I’m guessing a few more people care about Crowder and DJO than Mullen and Morstadt. I showed that based on the more precise Value Add DJO and Crowder were the 2nd best duo in the country behind Anthony Davis and whatever other Kentucky starter with which you want to team him up. They are the only duo besides 1976 and 1977 to take an MU team to multiple NCAA wins in consecutive seasons. DJO had more honors over the two years as an All-Conference selection both years, while Crowder received the biggest honor in 2012 as one of six MU players ever chosen as one of the 10 best in the AP All-American vote. In 2011, the duo had to go up against a ranked opponent 14 times AWAY FROM MILWAUKEE, which is four more times than any other teams in the history of the program. In the great run of the 1970s, Marquette averaged playing 3.5 ranked teams away from home a year even counting all tournament games – so DJO and Crowder travelled to play as many ranked teams in 2011 as the 1970s players would play in an entire 4-year career. To come through that grinder with their numbers and have enough left to win at the eventual national champ and then beat two more ranked teams in the tourney to make the Sweet 16 is the biggest overachievement in MU history – and the Sweet 16 was wrapped up with Crowder burying a trey to tie it, and DJO following with a trey to win. To add to that another Sweet 16 off a 27-8 season that included a win at Wisconsin and in a virtual road game vs. #12 Murray State to go to another Sweet 16 caps them as one of the top few duos in the 95 years of MU basketball.
The Milwaukee Journal noted Dave Quabius as a surprise pick as the 11th best MU player of all time when I first rated them a few years ago, but as an All-American and NBA player, his 150 points/100 rebound season was dominant in light of how few points were scored at the time. When the Basketball Encylopedia came out and showed that MU was actually 3-2 against ranked teams and ranked #18, it further backed up just how strong the 1939 season was to go on top of the 14-5 year in 1938. Robert Deneen almost topping 200 points meant that he scored more than one-third of how many points MU allowed in most games – and MUs losses were to the first two national champions.
If you choose to focus just on one season as a whole, then 1971 was by far MUs best season ever and Dean Meminger and Jim Chones are by far MUs best duo ever with 49.0 Win Credits per 100 games. The 60-59 loss to #10 Ohio State in the NCAA tournament was the only loss in a 62 game stretch that started with Meminger’s NIT title the year before, and ended when Chones left for the ABA with MU undefeated late in the 1972 season. Meminger and Chones are two of MUs AP 1st team All-Americans, and during 1971 they won at #11 Fordham, vs. #20 Miami 62-47 to open the tourney, and then came back after the Ohio State loss to destroy #8 Kentucky 91-74 in the consolation game IN GEORGIA. Chones 520 point, 333 rebound performance in those 30 games averaged him well over a double double for the 4th best season played by an MU player ever, and if the 1972 season was not cut short with MU off to a 20-0 start, he may have challenged Wade for the best season ever played by an MU player. Meminger chipped in 616 points and more than 100 assists for the second straight year. Because I am only comparing duos with two years together, I teamed up Meminger with Gary Brell, who averaged 370 points and 250 rebounds in these two seasons – and together they make up the third best duo in MU history.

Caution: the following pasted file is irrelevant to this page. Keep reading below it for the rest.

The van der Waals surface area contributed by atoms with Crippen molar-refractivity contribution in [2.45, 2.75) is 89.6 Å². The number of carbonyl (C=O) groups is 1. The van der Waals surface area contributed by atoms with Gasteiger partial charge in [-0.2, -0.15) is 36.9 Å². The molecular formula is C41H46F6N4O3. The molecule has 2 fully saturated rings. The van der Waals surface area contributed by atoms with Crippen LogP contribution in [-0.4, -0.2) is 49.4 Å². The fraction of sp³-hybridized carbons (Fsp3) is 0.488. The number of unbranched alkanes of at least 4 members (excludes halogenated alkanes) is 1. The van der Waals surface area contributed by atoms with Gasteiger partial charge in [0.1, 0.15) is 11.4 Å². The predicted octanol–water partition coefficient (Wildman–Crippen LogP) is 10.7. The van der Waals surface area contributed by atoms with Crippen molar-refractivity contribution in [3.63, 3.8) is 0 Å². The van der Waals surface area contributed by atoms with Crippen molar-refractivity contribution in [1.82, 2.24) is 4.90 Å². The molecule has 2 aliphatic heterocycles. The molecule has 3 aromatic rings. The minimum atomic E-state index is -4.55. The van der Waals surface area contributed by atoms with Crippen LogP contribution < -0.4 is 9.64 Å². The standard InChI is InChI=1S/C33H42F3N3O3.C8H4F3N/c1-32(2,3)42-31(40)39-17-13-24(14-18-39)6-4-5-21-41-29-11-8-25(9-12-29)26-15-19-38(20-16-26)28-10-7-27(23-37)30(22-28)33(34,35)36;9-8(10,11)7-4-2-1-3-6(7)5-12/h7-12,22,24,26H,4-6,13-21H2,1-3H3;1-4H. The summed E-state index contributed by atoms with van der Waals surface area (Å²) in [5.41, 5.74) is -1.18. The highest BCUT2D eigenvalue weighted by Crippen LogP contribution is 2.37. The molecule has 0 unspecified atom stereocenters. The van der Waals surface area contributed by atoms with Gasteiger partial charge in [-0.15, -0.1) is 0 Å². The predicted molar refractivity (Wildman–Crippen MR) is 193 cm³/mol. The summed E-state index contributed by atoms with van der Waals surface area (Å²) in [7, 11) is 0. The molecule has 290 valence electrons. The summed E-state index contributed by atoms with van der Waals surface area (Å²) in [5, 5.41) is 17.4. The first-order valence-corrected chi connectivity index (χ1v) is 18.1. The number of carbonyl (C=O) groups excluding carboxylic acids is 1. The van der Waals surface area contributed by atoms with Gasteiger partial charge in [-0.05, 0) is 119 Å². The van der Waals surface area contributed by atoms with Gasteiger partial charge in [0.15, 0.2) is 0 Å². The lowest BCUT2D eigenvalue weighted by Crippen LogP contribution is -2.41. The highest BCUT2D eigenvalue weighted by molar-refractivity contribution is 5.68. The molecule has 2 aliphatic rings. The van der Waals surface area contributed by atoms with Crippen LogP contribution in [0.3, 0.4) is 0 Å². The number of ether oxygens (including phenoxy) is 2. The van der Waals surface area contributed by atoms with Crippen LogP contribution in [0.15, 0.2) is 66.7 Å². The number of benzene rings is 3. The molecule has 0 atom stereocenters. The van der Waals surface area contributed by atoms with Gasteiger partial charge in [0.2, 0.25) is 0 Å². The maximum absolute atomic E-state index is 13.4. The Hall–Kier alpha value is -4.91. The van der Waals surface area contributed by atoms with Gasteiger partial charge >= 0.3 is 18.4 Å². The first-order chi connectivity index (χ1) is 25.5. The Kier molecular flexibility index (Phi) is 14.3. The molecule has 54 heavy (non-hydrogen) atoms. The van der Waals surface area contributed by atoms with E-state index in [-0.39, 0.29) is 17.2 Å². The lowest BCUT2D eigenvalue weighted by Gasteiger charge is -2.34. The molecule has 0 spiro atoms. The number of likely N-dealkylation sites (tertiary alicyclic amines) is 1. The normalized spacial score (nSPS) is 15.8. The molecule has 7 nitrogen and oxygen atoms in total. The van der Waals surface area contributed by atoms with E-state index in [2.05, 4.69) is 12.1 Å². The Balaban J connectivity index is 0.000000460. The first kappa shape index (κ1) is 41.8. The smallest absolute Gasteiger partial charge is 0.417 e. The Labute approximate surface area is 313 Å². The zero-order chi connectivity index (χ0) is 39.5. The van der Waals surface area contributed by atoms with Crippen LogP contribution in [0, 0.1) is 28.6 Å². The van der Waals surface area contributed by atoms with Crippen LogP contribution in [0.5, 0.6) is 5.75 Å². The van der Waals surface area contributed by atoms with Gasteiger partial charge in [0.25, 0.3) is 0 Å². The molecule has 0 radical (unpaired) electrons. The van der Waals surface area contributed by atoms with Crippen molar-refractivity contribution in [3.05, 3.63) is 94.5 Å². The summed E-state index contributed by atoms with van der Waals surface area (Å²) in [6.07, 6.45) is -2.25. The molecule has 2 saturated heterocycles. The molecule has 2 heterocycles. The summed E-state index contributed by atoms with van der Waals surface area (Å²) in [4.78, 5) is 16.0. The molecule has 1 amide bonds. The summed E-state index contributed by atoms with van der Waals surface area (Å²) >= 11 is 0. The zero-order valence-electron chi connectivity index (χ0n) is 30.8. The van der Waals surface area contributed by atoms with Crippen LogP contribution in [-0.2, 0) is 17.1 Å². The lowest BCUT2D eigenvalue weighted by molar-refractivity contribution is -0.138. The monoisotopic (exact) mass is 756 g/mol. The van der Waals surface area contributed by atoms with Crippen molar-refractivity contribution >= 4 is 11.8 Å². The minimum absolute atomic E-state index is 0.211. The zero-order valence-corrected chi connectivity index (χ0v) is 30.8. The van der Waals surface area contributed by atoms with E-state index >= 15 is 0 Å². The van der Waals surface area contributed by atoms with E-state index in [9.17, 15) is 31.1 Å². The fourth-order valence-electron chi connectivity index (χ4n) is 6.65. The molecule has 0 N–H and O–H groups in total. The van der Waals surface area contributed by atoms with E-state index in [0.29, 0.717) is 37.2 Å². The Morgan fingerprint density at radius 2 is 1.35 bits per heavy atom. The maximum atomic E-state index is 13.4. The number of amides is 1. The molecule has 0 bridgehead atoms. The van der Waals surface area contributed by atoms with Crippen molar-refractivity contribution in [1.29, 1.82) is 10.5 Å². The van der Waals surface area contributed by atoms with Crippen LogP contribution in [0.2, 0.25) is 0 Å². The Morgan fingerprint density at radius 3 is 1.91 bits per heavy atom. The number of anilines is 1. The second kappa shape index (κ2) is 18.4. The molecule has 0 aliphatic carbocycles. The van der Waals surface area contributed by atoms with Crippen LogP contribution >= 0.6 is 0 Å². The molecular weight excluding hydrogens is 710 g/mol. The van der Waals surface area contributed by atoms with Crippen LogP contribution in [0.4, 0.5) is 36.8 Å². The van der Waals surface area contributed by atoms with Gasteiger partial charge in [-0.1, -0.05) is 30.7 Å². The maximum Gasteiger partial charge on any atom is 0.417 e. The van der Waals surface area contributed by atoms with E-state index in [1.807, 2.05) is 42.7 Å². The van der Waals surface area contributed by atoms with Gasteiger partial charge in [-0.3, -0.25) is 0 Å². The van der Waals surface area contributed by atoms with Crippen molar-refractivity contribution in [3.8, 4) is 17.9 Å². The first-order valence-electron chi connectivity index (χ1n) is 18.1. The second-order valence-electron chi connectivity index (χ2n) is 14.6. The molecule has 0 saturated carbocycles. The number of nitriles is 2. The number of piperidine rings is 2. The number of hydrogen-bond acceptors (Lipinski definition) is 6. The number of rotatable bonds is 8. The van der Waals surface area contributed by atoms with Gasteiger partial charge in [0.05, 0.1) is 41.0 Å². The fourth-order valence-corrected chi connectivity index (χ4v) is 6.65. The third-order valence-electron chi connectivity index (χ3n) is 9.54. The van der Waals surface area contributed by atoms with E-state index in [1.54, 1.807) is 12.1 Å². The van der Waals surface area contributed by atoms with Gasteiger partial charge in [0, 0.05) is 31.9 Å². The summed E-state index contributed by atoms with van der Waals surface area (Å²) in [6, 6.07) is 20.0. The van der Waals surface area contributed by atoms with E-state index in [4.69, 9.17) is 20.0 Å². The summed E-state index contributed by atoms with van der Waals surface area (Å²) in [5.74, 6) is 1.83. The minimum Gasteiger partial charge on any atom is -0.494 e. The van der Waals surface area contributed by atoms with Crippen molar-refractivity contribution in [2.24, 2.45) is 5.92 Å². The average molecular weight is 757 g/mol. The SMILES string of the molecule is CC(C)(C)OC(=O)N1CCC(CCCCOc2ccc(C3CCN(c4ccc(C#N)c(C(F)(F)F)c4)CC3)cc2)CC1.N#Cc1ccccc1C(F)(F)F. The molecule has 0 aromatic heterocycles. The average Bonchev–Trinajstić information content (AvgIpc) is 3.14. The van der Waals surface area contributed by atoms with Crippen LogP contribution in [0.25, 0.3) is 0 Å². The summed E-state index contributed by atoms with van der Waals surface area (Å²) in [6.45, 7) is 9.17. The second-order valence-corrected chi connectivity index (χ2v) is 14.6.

I already had Red Dunn and Richard Quinn ranked as Marquette’s 30th and 31st best players of all time, but when the Basketball Enclopedia came out it shed ever more light on the 1923 campaign. Not only was MU 19-2, but that included a 3-1 mark against ranked teams and MU was selected as the 8th best team in the country. Again, I know almost none of you care, but that really makes that season the 3rd best in MU history.
Which leads us to MUs greatest duo ever on the 35th anniversary of their national title. Their 45.6 Win Credits per 100 games is second only to Meminger-Chones 49.0 for the 1971 season, but just counting players who played together for two years they are the best duo in MU history. And while their 21-7 regular season mark included an 0-2 mark against ranked teams away from home, MU closed by beating four consecutive ranked teams on neutral courts in the NCAA to claim the title in what was really only MUs 11th best season overall. To add to that the previous year being MUs 2nd best season overall – including a 27-2 mark and three wins away from home against ranked teams until finally losing in an Elite 8 matchup that pitted #2 Marquette against #1 Indiana – the last undefeated team in hoops history – and you really can argue that Lee and Ellis combined to make MU one of the top 2 teams in the country two years in a row. Like DJO and Crowder this year, Ellis came in as the star having the greatest career of any MU player ever with a Final Four run in 1974, but in the end Lee received more accolades for the season going 1st team All-American to Ellis 3rd team All-American, as Lee eventually became MUs only National Player of the Year.
When you add to this that MUs 7th best year ever was Chones partial 1972 campaign, the 8th best year ever was Ellis 1975 effort and 9th best ever was Lee’s 1978 campaign, you have to say Lee-Ellis or Meminger-Chones are the best duos in MU history, depending on if you care if they played together more than one year. However, if you ignore my archaic pre-NCAA tournament data, DJO and Crowder do rate as the 3rd best Marquette duo since the NCAA tournament took over in 1941.
Happy Anniversary on the National Title, and as the TV commercial says, Marquette appreciates and learns from the past, but isn’t stuck in it and welcomes DJO, Crowder and all of the other players and recruits who will still play in the Bradley Center to the Titans of the National Championship and all the other great seasons as we approach the 100th anniversary of Marquette basketball.
Winning percentages in MU history used to adjust season-by-season estimated Winning percentages:
|vs. ranked||vs. unranked|